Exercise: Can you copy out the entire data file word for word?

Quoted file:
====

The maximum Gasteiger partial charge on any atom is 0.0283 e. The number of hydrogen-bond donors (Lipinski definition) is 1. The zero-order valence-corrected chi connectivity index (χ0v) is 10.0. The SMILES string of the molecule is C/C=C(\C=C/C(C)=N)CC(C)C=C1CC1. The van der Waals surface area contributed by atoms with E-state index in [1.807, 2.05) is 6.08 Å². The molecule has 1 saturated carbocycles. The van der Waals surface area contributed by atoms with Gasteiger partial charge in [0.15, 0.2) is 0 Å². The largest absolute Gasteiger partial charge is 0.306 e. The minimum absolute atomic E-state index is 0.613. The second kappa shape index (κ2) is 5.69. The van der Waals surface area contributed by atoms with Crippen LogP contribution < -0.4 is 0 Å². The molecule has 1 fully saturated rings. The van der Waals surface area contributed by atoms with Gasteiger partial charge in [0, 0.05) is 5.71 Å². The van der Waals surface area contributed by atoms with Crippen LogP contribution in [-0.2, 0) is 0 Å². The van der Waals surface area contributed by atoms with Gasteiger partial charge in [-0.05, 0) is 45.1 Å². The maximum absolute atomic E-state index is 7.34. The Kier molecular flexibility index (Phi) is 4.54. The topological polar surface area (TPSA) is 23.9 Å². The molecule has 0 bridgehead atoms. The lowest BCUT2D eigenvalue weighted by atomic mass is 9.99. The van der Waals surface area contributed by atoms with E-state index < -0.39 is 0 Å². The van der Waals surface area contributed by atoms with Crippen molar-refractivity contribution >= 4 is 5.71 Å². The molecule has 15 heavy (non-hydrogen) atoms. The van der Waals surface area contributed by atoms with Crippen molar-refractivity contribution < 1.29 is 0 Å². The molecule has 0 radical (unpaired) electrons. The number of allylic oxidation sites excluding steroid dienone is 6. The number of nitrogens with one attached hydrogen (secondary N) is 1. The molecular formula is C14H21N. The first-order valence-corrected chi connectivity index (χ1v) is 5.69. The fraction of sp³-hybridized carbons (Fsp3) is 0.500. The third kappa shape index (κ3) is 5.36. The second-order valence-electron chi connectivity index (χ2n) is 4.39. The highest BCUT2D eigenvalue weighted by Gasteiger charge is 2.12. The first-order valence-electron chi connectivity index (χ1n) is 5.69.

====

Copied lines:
The maximum Gasteiger partial charge on any atom is 0.0283 e. The number of hydrogen-bond donors (Lipinski definition) is 1. The zero-order valence-corrected chi connectivity index (χ0v) is 10.0. The SMILES string of the molecule is C/C=C(\C=C/C(C)=N)CC(C)C=C1CC1. The van der Waals surface area contributed by atoms with E-state index in [1.807, 2.05) is 6.08 Å². The molecule has 1 saturated carbocycles. The van der Waals surface area contributed by atoms with Gasteiger partial charge in [0.15, 0.2) is 0 Å². The largest absolute Gasteiger partial charge is 0.306 e. The minimum absolute atomic E-state index is 0.613. The second kappa shape index (κ2) is 5.69. The van der Waals surface area contributed by atoms with Crippen LogP contribution < -0.4 is 0 Å². The molecule has 1 fully saturated rings. The van der Waals surface area contributed by atoms with Gasteiger partial charge in [0, 0.05) is 5.71 Å². The van der Waals surface area contributed by atoms with Crippen LogP contribution in [-0.2, 0) is 0 Å². The van der Waals surface area contributed by atoms with Gasteiger partial charge in [-0.05, 0) is 45.1 Å². The maximum absolute atomic E-state index is 7.34. The Kier molecular flexibility index (Phi) is 4.54. The topological polar surface area (TPSA) is 23.9 Å². The molecule has 0 bridgehead atoms. The lowest BCUT2D eigenvalue weighted by atomic mass is 9.99. The van der Waals surface area contributed by atoms with E-state index < -0.39 is 0 Å². The van der Waals surface area contributed by atoms with Crippen molar-refractivity contribution >= 4 is 5.71 Å². The molecule has 15 heavy (non-hydrogen) atoms. The van der Waals surface area contributed by atoms with Crippen molar-refractivity contribution < 1.29 is 0 Å². The molecule has 0 radical (unpaired) electrons. The number of allylic oxidation sites excluding steroid dienone is 6. The number of nitrogens with one attached hydrogen (secondary N) is 1. The molecular formula is C14H21N. The first-order valence-corrected chi connectivity index (χ1v) is 5.69. The fraction of sp³-hybridized carbons (Fsp3) is 0.500. The third kappa shape index (κ3) is 5.36. The second-order valence-electron chi connectivity index (χ2n) is 4.39. The highest BCUT2D eigenvalue weighted by Gasteiger charge is 2.12. The first-order valence-electron chi connectivity index (χ1n) is 5.69.